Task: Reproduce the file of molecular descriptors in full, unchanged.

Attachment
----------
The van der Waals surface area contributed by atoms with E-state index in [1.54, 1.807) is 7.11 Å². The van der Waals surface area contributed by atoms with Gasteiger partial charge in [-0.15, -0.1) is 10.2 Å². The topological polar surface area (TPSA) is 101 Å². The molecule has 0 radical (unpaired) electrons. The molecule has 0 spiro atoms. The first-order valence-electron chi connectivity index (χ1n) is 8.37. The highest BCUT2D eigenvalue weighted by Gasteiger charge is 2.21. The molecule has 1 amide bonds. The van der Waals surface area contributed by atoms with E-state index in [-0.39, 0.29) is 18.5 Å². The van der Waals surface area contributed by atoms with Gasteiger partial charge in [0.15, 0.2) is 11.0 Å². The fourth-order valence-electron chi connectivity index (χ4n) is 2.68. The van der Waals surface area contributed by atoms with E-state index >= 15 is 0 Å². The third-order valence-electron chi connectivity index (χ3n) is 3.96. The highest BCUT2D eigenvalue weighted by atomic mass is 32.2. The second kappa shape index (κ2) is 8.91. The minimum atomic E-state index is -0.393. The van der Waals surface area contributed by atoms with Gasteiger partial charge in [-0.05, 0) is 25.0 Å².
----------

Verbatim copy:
The van der Waals surface area contributed by atoms with E-state index in [1.54, 1.807) is 7.11 Å². The van der Waals surface area contributed by atoms with Gasteiger partial charge in [-0.15, -0.1) is 10.2 Å². The topological polar surface area (TPSA) is 101 Å². The molecule has 0 radical (unpaired) electrons. The molecule has 0 spiro atoms. The first-order valence-electron chi connectivity index (χ1n) is 8.37. The highest BCUT2D eigenvalue weighted by Gasteiger charge is 2.21. The molecule has 1 amide bonds. The van der Waals surface area contributed by atoms with E-state index in [-0.39, 0.29) is 18.5 Å². The van der Waals surface area contributed by atoms with Gasteiger partial charge in [0.15, 0.2) is 11.0 Å². The fourth-order valence-electron chi connectivity index (χ4n) is 2.68. The van der Waals surface area contributed by atoms with E-state index >= 15 is 0 Å². The third-order valence-electron chi connectivity index (χ3n) is 3.96. The highest BCUT2D eigenvalue weighted by atomic mass is 32.2. The second kappa shape index (κ2) is 8.91. The minimum atomic E-state index is -0.393. The van der Waals surface area contributed by atoms with Gasteiger partial charge in [-0.05, 0) is 25.0 Å².